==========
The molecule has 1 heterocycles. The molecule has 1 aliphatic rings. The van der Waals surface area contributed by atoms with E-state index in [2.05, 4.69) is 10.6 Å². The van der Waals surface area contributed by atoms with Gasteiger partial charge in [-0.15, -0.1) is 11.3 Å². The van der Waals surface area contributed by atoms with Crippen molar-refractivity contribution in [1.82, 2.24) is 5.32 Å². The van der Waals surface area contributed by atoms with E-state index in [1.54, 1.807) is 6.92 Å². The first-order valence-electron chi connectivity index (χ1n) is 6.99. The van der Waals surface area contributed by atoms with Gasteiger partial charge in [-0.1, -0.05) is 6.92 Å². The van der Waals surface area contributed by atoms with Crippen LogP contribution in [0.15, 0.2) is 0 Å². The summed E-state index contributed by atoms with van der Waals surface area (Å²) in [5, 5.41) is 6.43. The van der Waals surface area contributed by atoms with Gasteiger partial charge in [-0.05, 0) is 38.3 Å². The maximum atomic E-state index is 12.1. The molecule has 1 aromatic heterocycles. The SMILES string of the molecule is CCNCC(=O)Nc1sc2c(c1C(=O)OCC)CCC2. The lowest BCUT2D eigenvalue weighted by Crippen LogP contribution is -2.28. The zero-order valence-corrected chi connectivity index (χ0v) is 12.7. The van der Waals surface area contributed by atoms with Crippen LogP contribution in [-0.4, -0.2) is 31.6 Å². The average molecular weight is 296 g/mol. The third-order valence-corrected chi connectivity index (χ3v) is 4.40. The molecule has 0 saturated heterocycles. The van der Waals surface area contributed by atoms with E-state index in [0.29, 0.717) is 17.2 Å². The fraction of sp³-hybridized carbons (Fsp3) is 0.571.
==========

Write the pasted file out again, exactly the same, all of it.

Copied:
The molecule has 1 heterocycles. The molecule has 1 aliphatic rings. The van der Waals surface area contributed by atoms with E-state index in [2.05, 4.69) is 10.6 Å². The van der Waals surface area contributed by atoms with Gasteiger partial charge in [-0.15, -0.1) is 11.3 Å². The van der Waals surface area contributed by atoms with Crippen molar-refractivity contribution in [1.82, 2.24) is 5.32 Å². The van der Waals surface area contributed by atoms with E-state index in [1.54, 1.807) is 6.92 Å². The first-order valence-electron chi connectivity index (χ1n) is 6.99. The van der Waals surface area contributed by atoms with Gasteiger partial charge in [-0.1, -0.05) is 6.92 Å². The van der Waals surface area contributed by atoms with Crippen LogP contribution in [0.15, 0.2) is 0 Å². The summed E-state index contributed by atoms with van der Waals surface area (Å²) in [5, 5.41) is 6.43. The van der Waals surface area contributed by atoms with Gasteiger partial charge in [-0.05, 0) is 38.3 Å². The maximum atomic E-state index is 12.1. The molecule has 1 aromatic heterocycles. The SMILES string of the molecule is CCNCC(=O)Nc1sc2c(c1C(=O)OCC)CCC2. The lowest BCUT2D eigenvalue weighted by Crippen LogP contribution is -2.28. The zero-order valence-corrected chi connectivity index (χ0v) is 12.7. The van der Waals surface area contributed by atoms with Crippen LogP contribution in [-0.4, -0.2) is 31.6 Å². The average molecular weight is 296 g/mol. The third-order valence-corrected chi connectivity index (χ3v) is 4.40. The molecule has 0 saturated heterocycles. The van der Waals surface area contributed by atoms with E-state index in [0.29, 0.717) is 17.2 Å². The fraction of sp³-hybridized carbons (Fsp3) is 0.571.